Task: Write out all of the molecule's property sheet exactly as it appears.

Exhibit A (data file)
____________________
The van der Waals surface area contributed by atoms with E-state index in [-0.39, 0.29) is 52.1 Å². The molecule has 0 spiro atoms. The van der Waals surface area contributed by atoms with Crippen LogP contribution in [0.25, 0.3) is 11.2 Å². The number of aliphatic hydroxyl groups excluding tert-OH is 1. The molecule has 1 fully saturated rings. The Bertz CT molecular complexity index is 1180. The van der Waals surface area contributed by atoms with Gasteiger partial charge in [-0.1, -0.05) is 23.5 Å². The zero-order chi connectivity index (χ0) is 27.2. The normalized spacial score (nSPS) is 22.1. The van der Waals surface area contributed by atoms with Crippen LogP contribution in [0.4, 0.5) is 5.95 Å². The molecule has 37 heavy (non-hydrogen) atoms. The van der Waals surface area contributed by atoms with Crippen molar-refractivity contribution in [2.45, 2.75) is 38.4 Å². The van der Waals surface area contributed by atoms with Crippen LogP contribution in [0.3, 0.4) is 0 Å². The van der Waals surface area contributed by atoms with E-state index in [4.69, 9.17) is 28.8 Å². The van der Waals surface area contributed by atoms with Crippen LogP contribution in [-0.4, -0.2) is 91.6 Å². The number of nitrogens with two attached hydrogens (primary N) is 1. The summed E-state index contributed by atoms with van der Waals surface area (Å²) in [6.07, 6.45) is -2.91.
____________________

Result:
The van der Waals surface area contributed by atoms with E-state index in [-0.39, 0.29) is 52.1 Å². The molecule has 0 spiro atoms. The van der Waals surface area contributed by atoms with Crippen LogP contribution in [0.25, 0.3) is 11.2 Å². The number of aliphatic hydroxyl groups excluding tert-OH is 1. The molecule has 1 fully saturated rings. The Bertz CT molecular complexity index is 1180. The van der Waals surface area contributed by atoms with Gasteiger partial charge in [-0.1, -0.05) is 23.5 Å². The zero-order chi connectivity index (χ0) is 27.2. The normalized spacial score (nSPS) is 22.1. The van der Waals surface area contributed by atoms with Crippen LogP contribution in [0.4, 0.5) is 5.95 Å². The molecule has 37 heavy (non-hydrogen) atoms. The van der Waals surface area contributed by atoms with Crippen molar-refractivity contribution in [2.45, 2.75) is 38.4 Å². The van der Waals surface area contributed by atoms with Crippen LogP contribution in [0.3, 0.4) is 0 Å². The van der Waals surface area contributed by atoms with E-state index in [4.69, 9.17) is 28.8 Å². The van der Waals surface area contributed by atoms with Crippen LogP contribution in [-0.4, -0.2) is 91.6 Å². The number of nitrogens with two attached hydrogens (primary N) is 1. The summed E-state index contributed by atoms with van der Waals surface area (Å²) in [6.07, 6.45) is -2.91.